Here’s a post about something Apple has done recently that isn’t regarding pastel colors or flat design. Apple’s new “Designed by Apple in California” ad:

This is it.
This is what matters.
The experience of a product.
How it makes someone feel.
When you start by imagining
What that might be like,
You step back.
You think.

Who will this help?
Will it make life better?
Does this deserve to exist?
If you are busy making everything,
How can you perfect anything?

We don’t believe in coincidence.
Or dumb luck.
There are a thousand “no’s”
For every “yes”.
We spend a lot of time
On a few great things.
Until every idea we touch
Enhances each life it touches.

We’re engineers and artists.
Craftsmen and inventors.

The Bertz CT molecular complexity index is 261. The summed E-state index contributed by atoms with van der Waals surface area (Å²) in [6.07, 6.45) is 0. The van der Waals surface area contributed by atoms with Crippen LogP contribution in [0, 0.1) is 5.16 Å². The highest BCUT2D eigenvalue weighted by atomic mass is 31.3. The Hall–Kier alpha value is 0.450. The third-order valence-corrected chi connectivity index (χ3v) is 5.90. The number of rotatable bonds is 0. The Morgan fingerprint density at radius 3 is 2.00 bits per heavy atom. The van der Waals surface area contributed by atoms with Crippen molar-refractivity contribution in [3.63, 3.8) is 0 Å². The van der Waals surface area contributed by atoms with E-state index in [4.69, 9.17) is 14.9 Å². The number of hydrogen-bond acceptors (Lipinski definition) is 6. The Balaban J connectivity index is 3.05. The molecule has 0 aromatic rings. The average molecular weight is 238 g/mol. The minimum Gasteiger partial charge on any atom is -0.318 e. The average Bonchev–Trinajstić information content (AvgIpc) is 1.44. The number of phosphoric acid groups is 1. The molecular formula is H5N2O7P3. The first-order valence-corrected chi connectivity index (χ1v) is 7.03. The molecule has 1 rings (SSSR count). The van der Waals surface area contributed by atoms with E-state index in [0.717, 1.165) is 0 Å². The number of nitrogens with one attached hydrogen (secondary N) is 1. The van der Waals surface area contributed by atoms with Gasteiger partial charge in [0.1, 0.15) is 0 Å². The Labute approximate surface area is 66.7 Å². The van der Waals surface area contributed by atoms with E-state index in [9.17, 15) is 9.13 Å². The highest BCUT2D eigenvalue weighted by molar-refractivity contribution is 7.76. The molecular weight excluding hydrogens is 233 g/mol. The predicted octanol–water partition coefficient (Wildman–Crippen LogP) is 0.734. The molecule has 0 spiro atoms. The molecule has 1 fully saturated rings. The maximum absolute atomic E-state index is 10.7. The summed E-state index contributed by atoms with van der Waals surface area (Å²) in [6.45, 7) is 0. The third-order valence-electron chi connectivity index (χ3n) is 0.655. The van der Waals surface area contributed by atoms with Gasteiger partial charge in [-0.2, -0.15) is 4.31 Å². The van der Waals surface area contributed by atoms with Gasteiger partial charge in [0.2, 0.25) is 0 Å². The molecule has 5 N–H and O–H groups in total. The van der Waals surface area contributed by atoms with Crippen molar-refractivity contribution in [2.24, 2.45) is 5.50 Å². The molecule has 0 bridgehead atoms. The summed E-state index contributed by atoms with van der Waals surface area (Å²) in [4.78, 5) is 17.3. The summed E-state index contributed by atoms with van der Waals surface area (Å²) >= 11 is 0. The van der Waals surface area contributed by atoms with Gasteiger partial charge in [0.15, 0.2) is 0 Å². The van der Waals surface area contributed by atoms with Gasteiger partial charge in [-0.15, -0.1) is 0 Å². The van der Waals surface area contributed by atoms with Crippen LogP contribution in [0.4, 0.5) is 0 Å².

We sign our work.
You may rarely look at it.
But you’ll always feel it.
This is our signature.
And it means everything.

Designed by Apple in California.

I cringed when I read that for the first time. Certainly not over the sentiment. Over the apostrophe. Did Apple commit the grammar sin of using an apostrophe for pluralization? No, and here’s why.

Apostrophes are used for omissions (e.g. “can’t”, short for “cannot”, or “Oakland A’s”, short for “Oakland Athletics”) and possession (e.g. “the dingo’s last meal”). Not, not, NOT for pluralization (e.g. “1900’s”, “DVD’s”, or “the Hribar’s”). So what’s going on with that “no’s”?

Turns out, if you have more than one “no”, you have “noes”. And that means the apostrophe isn’t an attempt at pluralizing “no”—it’s omitting the ‘e’ in “noes”.

So, technically, “no’s” is correct. I’m guessing someone at Apple decided “no’s” looked less awkward than “noes”.

While “no’s” still does look awkward and the line probably could’ve been rewritten to avoid the issue altogether, the apostrophe usage in the ad is technically correct.

And thus concludes your grammar lesson for the day.